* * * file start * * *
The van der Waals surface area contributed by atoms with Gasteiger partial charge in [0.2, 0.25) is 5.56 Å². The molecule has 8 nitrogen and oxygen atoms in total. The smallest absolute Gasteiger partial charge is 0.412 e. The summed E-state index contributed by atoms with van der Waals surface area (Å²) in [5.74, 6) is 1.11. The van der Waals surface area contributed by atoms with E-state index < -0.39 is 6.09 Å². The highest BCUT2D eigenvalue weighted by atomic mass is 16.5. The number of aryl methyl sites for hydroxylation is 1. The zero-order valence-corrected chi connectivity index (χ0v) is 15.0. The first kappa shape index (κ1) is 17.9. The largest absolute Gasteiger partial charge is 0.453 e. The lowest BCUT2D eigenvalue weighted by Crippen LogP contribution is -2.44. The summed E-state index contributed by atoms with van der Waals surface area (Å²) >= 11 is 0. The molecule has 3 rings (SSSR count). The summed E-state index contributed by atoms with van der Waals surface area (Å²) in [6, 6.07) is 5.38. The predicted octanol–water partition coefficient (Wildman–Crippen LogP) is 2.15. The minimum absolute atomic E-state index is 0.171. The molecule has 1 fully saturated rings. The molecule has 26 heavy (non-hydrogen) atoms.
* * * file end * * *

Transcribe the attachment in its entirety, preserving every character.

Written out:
The van der Waals surface area contributed by atoms with Gasteiger partial charge in [0.2, 0.25) is 5.56 Å². The molecule has 8 nitrogen and oxygen atoms in total. The smallest absolute Gasteiger partial charge is 0.412 e. The summed E-state index contributed by atoms with van der Waals surface area (Å²) in [5.74, 6) is 1.11. The van der Waals surface area contributed by atoms with E-state index < -0.39 is 6.09 Å². The highest BCUT2D eigenvalue weighted by atomic mass is 16.5. The number of aryl methyl sites for hydroxylation is 1. The zero-order valence-corrected chi connectivity index (χ0v) is 15.0. The first kappa shape index (κ1) is 17.9. The largest absolute Gasteiger partial charge is 0.453 e. The lowest BCUT2D eigenvalue weighted by Crippen LogP contribution is -2.44. The summed E-state index contributed by atoms with van der Waals surface area (Å²) >= 11 is 0. The molecule has 3 rings (SSSR count). The summed E-state index contributed by atoms with van der Waals surface area (Å²) in [6, 6.07) is 5.38. The predicted octanol–water partition coefficient (Wildman–Crippen LogP) is 2.15. The minimum absolute atomic E-state index is 0.171. The molecule has 1 fully saturated rings. The molecule has 26 heavy (non-hydrogen) atoms.